The purpose of this axis is to provide metrics to assess human behavior. We place ourselves here from the point of view of the human being and more precisely of the industrial operator. We assume the following working hypotheses: the operator's task and environmental conditions are known and circumscribed; the operator is trained in the task, production tools and safety instructions; the task is repeated with more or less frequent intervals. We focus our proposals on assessing:

  • the physical and cognitive fragility of operators in order to meet assistance needs;
  • cognitive biases and physical constraints leading to a loss of operator safety;
  • ergonomic, performance and acceptance of the production tool.

In the industrial context, the fields that best answer these questions are work ergonomics and cognitive sciences. Scientists typically work on 4 axes: physiological/biomechanical, cognitive, psychological and sociological. More specifically, we focus on biomechanical, cognitive and psychological aspects, as described by the ANACT 18, 19. The aim here is to translate these factors into metrics, optimality criteria or constraints in order to implement them in our methodologies for analysis, design and control of the collaborative robot.

To understand our desired contributions in robotics, we must review the current state of ergonomic workstation evaluation, particularly at the biomechanical level. The ergonomist evaluates the gesture through the observation of workstations and, generally, through questionnaires. This requires long periods of field observation, followed by analyses based on ergonomic grids (e.g. RULA 35, REBA 25, LUBA 30, OWAS 29, ROSA 51,...). Until then, the use of more complex measurement systems was reserved for laboratories, particularly biomechanical laboratories. The appearance of inexpensive sensors such as IMUs (Inertial Measurement Units) or RGB-D cameras makes it possible to consider a digitalized, and therefore objective, observation of the gesture, postures and more generally of human movement. Thanks to these sensors, which are more or less intrusive, it is now possible to permanently install observation systems on production lines. This completely changes paradigms and opens the door to longitudinal observations. It should be noted that this is comparable to the evolution of maintenance, which becomes predictive.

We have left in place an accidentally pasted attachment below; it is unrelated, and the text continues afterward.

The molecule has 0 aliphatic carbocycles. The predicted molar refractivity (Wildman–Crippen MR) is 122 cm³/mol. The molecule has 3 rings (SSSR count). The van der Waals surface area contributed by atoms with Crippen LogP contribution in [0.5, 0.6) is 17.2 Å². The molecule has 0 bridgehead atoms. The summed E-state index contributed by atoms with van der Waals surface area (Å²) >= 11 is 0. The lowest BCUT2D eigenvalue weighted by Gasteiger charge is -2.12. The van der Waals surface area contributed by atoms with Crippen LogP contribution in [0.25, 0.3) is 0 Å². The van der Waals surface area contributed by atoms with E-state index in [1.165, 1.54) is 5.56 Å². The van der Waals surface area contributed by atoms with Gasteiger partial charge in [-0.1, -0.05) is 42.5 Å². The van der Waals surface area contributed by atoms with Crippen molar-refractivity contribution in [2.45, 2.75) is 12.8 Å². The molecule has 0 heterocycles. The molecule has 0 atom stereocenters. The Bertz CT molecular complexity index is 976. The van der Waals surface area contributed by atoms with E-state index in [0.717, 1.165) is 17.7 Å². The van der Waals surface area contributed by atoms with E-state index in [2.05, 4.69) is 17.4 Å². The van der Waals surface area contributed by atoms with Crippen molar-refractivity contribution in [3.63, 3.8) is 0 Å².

On the strength of this new paradigm, ergonomic robotics has recently taken an interest in this type of evaluation to adapt the robot's movements in order to reduce ergonomic risk scores. This approach complements the more traditional approaches that only consider the performance of the action produced by the human in interaction with the robot. However, we must go further. Indeed, the ergonomic criteria are based on the principle that the comfort positions are distant from the human joints articular limits. In addition, the notation must be compatible with an observation of the human being through the eye of the ergonomist. In practice, evaluations are inaccurate and subjective 54. Moreover, they are made for quasi-static human positions without taking into account the evolution of the person's physical, physiological and psychological state. The repetition of gestures, the solicitation of muscles and joints is one of the questions that must complete these analyses. One of the methods used by ergonomists to limit biomechanical exposures is to increase variations in motor stress by rotating tasks 52. However, this type of extrinsic method is not always possible in the industrial context 33.